Linux: Execute a Program Periodically

Objective: Execute a program on the shell every x seconds, display the program output and highlight the changes to the output.

To execute a program at regular intervals, you can schedule it using cron or by using a simple loop.

The above loop will run a process called program every 60 seconds.

But there is another easier way of achieving this – by using the watch Linux command. The watch command is much more flexible and it can be used to highlight differences in output, send a beep if the executed command has a non-zero output, or exit when the output changes.

To check the memory usage every second, use the following syntax.

To run a program every 5 seconds and to exit when the output changes, use the following syntax. This can be used to monitor changes to the command output.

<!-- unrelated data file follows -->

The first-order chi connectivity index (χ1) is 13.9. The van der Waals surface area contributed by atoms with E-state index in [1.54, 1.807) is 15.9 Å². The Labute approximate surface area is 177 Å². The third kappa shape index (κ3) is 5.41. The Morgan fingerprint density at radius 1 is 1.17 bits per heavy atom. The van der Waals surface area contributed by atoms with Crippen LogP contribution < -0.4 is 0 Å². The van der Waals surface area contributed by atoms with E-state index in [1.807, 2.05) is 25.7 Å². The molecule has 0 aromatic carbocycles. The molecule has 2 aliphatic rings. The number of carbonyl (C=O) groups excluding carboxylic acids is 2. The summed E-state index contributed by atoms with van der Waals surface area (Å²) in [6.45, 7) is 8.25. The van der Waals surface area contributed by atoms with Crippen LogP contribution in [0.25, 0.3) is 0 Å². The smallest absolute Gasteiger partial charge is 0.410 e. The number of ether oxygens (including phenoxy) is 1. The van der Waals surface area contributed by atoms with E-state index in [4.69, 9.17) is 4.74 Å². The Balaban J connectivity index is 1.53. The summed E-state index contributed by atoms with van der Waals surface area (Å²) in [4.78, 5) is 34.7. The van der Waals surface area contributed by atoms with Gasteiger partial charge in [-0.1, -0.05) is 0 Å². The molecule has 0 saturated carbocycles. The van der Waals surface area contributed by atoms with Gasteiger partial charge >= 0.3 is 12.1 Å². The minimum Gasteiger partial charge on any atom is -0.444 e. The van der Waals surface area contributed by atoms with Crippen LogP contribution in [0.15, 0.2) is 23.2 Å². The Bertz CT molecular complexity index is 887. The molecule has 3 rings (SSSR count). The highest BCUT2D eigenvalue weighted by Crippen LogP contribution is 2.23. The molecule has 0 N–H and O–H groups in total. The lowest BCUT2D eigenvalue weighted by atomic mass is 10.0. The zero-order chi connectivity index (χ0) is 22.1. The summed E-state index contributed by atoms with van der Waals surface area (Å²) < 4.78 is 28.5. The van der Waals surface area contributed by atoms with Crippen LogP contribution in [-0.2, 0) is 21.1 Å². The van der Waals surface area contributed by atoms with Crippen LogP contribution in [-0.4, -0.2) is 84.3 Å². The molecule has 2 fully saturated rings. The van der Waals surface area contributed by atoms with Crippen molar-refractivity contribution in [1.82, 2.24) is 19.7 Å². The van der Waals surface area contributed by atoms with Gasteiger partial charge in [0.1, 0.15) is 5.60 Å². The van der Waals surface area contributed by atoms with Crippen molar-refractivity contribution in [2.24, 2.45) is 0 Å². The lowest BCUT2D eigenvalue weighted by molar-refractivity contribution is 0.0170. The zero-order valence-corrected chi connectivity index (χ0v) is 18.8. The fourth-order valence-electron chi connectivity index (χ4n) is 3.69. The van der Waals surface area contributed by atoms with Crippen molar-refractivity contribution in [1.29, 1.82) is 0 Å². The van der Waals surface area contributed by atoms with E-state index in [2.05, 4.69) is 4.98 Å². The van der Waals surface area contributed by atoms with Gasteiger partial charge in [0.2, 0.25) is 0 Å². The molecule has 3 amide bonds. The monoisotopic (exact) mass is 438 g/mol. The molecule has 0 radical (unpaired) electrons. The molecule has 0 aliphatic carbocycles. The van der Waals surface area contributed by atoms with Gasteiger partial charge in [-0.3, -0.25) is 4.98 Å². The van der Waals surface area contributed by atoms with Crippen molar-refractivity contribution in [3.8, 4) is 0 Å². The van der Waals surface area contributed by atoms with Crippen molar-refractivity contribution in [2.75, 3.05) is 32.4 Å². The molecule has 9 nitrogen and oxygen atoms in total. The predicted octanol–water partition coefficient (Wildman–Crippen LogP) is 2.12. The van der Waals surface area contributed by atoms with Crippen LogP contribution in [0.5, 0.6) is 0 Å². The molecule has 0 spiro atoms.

To run a program every 5 seconds and to highlight the differences between program output, use the following syntax.

To exit the watch command, use Ctrl-C.

If you are copying a very large file, you can also use the watch command to monitor the copy progress by checking the file size of the file being copied.

Once you run the above command, you will get a screen something like the one below. The file size will be updated every 0.1 second.

ibrahim = { interested_in(unix, linux, android, open_source, reverse_engineering); coding(c, shell, php, python, java, javascript, nodejs, react); plays_on(xbox, ps4); linux_desktop_user(true); }